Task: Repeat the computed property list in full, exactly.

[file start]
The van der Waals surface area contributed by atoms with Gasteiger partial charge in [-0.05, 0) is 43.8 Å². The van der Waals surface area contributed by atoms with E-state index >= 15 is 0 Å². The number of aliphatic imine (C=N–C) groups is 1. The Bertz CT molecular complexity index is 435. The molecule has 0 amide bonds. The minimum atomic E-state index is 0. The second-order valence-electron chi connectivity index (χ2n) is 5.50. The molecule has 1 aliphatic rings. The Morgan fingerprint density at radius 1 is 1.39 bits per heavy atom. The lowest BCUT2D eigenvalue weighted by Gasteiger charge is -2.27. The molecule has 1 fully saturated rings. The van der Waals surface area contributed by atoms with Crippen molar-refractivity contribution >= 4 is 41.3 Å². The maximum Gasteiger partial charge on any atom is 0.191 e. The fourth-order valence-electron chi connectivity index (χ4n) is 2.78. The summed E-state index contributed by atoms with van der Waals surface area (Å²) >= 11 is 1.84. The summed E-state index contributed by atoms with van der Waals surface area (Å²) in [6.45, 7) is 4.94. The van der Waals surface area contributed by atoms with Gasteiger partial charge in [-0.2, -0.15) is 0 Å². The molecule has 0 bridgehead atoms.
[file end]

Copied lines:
The van der Waals surface area contributed by atoms with Gasteiger partial charge in [-0.05, 0) is 43.8 Å². The van der Waals surface area contributed by atoms with E-state index >= 15 is 0 Å². The number of aliphatic imine (C=N–C) groups is 1. The Bertz CT molecular complexity index is 435. The molecule has 0 amide bonds. The minimum atomic E-state index is 0. The second-order valence-electron chi connectivity index (χ2n) is 5.50. The molecule has 1 aliphatic rings. The Morgan fingerprint density at radius 1 is 1.39 bits per heavy atom. The lowest BCUT2D eigenvalue weighted by Gasteiger charge is -2.27. The molecule has 1 fully saturated rings. The van der Waals surface area contributed by atoms with Crippen molar-refractivity contribution >= 4 is 41.3 Å². The maximum Gasteiger partial charge on any atom is 0.191 e. The fourth-order valence-electron chi connectivity index (χ4n) is 2.78. The summed E-state index contributed by atoms with van der Waals surface area (Å²) >= 11 is 1.84. The summed E-state index contributed by atoms with van der Waals surface area (Å²) in [6.45, 7) is 4.94. The van der Waals surface area contributed by atoms with Gasteiger partial charge in [-0.2, -0.15) is 0 Å². The molecule has 0 bridgehead atoms.